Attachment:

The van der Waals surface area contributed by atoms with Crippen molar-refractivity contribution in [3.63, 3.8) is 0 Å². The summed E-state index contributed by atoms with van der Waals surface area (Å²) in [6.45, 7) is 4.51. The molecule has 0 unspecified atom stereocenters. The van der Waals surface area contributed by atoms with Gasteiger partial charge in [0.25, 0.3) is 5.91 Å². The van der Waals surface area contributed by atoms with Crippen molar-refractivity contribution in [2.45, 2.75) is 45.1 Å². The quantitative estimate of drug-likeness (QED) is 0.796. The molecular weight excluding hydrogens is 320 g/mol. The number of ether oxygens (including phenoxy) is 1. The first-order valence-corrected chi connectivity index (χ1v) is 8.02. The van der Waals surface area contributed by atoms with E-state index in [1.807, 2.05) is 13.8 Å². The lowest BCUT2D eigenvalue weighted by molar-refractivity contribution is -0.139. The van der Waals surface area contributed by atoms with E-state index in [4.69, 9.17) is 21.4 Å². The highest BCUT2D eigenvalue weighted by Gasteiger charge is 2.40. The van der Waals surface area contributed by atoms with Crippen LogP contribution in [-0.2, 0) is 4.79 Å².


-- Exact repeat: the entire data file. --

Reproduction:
The van der Waals surface area contributed by atoms with Crippen molar-refractivity contribution in [3.63, 3.8) is 0 Å². The summed E-state index contributed by atoms with van der Waals surface area (Å²) in [6.45, 7) is 4.51. The molecule has 0 unspecified atom stereocenters. The van der Waals surface area contributed by atoms with Gasteiger partial charge in [0.25, 0.3) is 5.91 Å². The van der Waals surface area contributed by atoms with Crippen molar-refractivity contribution in [2.45, 2.75) is 45.1 Å². The quantitative estimate of drug-likeness (QED) is 0.796. The molecular weight excluding hydrogens is 320 g/mol. The number of ether oxygens (including phenoxy) is 1. The first-order valence-corrected chi connectivity index (χ1v) is 8.02. The van der Waals surface area contributed by atoms with E-state index in [1.807, 2.05) is 13.8 Å². The lowest BCUT2D eigenvalue weighted by molar-refractivity contribution is -0.139. The van der Waals surface area contributed by atoms with E-state index in [4.69, 9.17) is 21.4 Å². The highest BCUT2D eigenvalue weighted by Gasteiger charge is 2.40. The van der Waals surface area contributed by atoms with Crippen LogP contribution in [-0.2, 0) is 4.79 Å².